5 Probable Reasons Why Young Adults Don't Believe In God Anymore
A recent study showed that the least religious generation is the millennials or those who reached young adulthood around the year 2000. The study led by San Diego State University psychology professor Jean M. Twenge showed that of the last six American generations, the millennials are the least religious. The researchers had to go through the data generated by 11.2 million respondents to come to this conclusion.
One of the biggest things that should be taken from this study is the fact that it showed that young people are less religious not because "they are young". The results of the research showed that there are fewer Millennials who consider themselves religious when they are of the same age as other generations like the Baby Boomers and the Generation Xers.
With that said, let us look at some of the possible reasons why we, as a group, have become less attached to deities and higher beings as time passes.
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1. We feel safer today.
This does not only apply to the youth after all. The world is simply safer for everyone today compared to say 50 years ago. No matter what you think about the government and its law enforcement people as well as gun-toting individuals, it cannot be denied that overall, the world today is the safest it has been. How does being safe relate to the youth being less religious though?
There is a prevalent theory that the reason why religion became a prevalent part of our society is that the masses needed to believe in something powerful that will punish people who do bad things. This was very important back when people started gathering and creating a community. The larger the community, the harder it would be for anyone to monitor the people around them. So if they believe that a god would be able to keep an eye on his neighbors, he would be able to perform his duties well. This has a great effect on the success of society as a whole back when it all started.
Today, we have the police and the courts to keep an eye on the people around us. This makes the people growing up thinking that they are safer and are therefore more dependent on these institutions instead of higher beings.
2. Information right within our fingertips.
The advent of the internet has made it easier for young people to look up anything at any time on the web. Instead of depending solely on the reasoning that "it's always been done that way", the youth would rather go online and find answers for themselves. Push the clock back 20 years or so and the ability to do that is not yet available to young adults back then.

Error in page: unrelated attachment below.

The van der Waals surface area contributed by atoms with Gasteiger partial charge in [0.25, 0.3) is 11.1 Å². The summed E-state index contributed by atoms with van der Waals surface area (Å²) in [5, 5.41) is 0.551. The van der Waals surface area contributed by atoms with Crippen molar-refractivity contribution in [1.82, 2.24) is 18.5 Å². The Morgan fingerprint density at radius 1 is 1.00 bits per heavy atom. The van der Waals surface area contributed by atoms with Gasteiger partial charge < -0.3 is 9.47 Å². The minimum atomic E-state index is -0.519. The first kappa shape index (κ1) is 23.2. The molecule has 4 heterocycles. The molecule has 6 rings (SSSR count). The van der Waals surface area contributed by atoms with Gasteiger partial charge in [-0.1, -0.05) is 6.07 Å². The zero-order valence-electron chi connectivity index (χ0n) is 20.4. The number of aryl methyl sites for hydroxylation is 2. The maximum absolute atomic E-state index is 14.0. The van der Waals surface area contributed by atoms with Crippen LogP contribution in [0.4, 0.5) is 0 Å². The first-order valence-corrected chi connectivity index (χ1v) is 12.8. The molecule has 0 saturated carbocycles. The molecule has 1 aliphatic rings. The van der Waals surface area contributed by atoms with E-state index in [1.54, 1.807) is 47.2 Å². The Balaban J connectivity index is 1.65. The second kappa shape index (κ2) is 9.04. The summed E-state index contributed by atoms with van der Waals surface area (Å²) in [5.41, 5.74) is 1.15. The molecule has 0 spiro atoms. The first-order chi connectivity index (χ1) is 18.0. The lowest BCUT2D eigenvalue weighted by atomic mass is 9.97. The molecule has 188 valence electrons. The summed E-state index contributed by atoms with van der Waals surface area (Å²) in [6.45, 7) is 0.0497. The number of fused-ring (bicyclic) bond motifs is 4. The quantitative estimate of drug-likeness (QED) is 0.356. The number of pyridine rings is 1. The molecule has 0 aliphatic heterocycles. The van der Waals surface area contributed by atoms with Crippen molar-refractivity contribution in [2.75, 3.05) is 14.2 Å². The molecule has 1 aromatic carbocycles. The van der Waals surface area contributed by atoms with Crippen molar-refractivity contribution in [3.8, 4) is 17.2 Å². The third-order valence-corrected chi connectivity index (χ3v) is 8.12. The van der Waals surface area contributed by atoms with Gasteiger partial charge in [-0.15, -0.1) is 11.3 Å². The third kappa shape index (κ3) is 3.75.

Because the internet holds a wealth of information, Millennials would more often than not believe what they find out after their research than what their parents told them so. Now couple that with the fact that at such ages, they think that they can run the world better than their elders and you get a group of people would challenge every belief that they think their elders stand for.
Another thing about the popularity of the internet is that it allows these young people to talk to like-minded individuals in real time at any time. This leads to their ideas being spread around faster than it has been in human history.
3. The social cost of not believing has gone down.
Back in the days, it is easy to see an individual or even a family ostracized for being nonreligious. Today though, it is common to see a family where the kids are no longer interested about going to church.
In contrast, the social cost of being nonreligious in the Middle East is still high. That's why you still see plenty of people ready to kill in the name of their belief from that region. Not that there is any absence of people like that around the world.
4. People from different religions started marrying each other.
The kids from these interfaith marriages would therefore be subjected to two belief systems backed by two authority figures in their lives. This situation would make them question which of the two beliefs makes more sense. In the process, they might end up deciding that neither makes sense at all.
5. Socialization has gone a long way.
Man indeed is a social culture and back in the days, the church provides a major social structure for young ones to develop into what they would become later on in life. Today though, the fact that one can make friends halfway around the world without packing one's bags and riding a plane has removed the importance of the church to our social structure.
If a young person in a country where one can be ostracized for not being religious can communicate with other young person around the world in a non-religious setting, the former would have more incentive to stop being religious.
These are by no means the definitive reason why there are more millennials who stopped looking for that higher being than there were with GenXers and Boomers. But these are some of the more important starting points if we are to go deeper and find out the reason why God is no longer as big as he once was.
What do you think? Please leave comments below.
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